The School of Music presents a free workshop/performance by bassist Ron Carter on Friday, May 28, 1:30 p.m., in Brechemin Auditorium. Carter will be in Seattle May 27-30 for a three-day engagement at Jazz Alley with his Golden Striker Trio, which also features guitarist Russell Malone and pianist Mulgrew Miller.
Widely considered one of the greatest living jazz bassists, Ron Carter has appeared on more than 2,000 albums recording with legendary musicians such as Tommy Flanagan, Gil Evans, Lena Horne, Bill Evans, B.B. King, the Kronos Quartet, Dexter Gordon, Wes Montgomery, and Bobby Timmons.
As a touring musician in the early 1960s he performed throughout the United States in concert halls and nightclubs with Jaki Byard and Eric Dolphy. He later toured Europe with Cannonball Adderley and from 1963 to 1968 was a member of the classic and acclaimed Miles Davis Quintet, along with Herbie Hancock, Tony Williams, and Wayne Shorter.
Carter was among the few bassists who continued to play acoustic bass when many turned to electric bass. "It was a conscious choice," he says. "I felt a responsibility to present a viable alternative to the popular electric sound."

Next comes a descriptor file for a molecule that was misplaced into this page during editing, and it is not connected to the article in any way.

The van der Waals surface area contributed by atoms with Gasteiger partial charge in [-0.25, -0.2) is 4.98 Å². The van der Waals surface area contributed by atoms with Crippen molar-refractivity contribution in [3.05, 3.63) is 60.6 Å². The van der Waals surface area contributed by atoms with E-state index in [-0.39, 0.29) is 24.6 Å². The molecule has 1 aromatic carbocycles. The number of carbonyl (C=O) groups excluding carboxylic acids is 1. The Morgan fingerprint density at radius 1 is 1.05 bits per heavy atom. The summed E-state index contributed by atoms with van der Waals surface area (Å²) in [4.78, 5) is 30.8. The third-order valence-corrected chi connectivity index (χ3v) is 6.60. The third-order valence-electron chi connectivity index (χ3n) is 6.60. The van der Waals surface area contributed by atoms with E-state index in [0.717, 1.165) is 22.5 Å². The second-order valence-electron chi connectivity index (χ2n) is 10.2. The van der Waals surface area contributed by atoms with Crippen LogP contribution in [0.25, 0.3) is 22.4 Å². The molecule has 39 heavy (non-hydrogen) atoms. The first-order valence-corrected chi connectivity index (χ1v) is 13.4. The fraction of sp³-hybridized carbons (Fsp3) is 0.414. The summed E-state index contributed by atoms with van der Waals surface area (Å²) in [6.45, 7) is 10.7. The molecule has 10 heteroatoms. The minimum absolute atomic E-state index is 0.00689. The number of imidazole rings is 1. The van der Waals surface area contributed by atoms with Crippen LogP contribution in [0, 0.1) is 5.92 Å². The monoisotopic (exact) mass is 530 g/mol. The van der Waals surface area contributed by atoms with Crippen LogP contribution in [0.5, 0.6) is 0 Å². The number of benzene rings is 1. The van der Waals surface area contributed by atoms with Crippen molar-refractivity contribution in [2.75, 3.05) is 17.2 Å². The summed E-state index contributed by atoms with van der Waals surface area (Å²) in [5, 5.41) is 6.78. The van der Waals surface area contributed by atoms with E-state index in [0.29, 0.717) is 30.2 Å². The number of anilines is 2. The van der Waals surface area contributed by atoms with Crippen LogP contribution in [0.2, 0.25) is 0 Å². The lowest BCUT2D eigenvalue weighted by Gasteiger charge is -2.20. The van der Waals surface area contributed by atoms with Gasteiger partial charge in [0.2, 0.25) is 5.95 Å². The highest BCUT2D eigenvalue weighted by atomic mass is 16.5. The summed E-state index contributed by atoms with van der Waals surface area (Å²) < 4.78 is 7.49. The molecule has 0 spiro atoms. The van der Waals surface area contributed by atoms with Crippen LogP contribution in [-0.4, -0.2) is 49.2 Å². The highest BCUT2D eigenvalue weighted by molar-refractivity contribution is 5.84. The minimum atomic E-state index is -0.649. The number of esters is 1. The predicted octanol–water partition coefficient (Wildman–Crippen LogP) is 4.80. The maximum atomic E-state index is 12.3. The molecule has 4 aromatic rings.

Carter is known for creating bass lines so harmonically and rhythmically rich that soloists must go far to respond to his challenge. As he puts it: "A good bassist determines the direction of any band." Carter often uses gonglike tones and glissandos in his work. Once his exclusive trademark, these sounds have now become part of every modern bassist's vocabulary.
Carter won a Grammy award in 1988 for the instrumental composition, Call Sheet Blues, from the film 'Round Midnight. He scored and arranged music for a number of other films including The Passion of Beatrice, directed by Bertrand Tavernier; and Haraka,directed by Ola Balugun.
Carter is the author of Building Jazz Bass Lines, a series of books on playing jazz; a Comprehensive Bass Method, for classical bass studies; Ron Carter, Bass Lines; and The Music of Ron Carter, which contains 130 of his published and recorded compositions.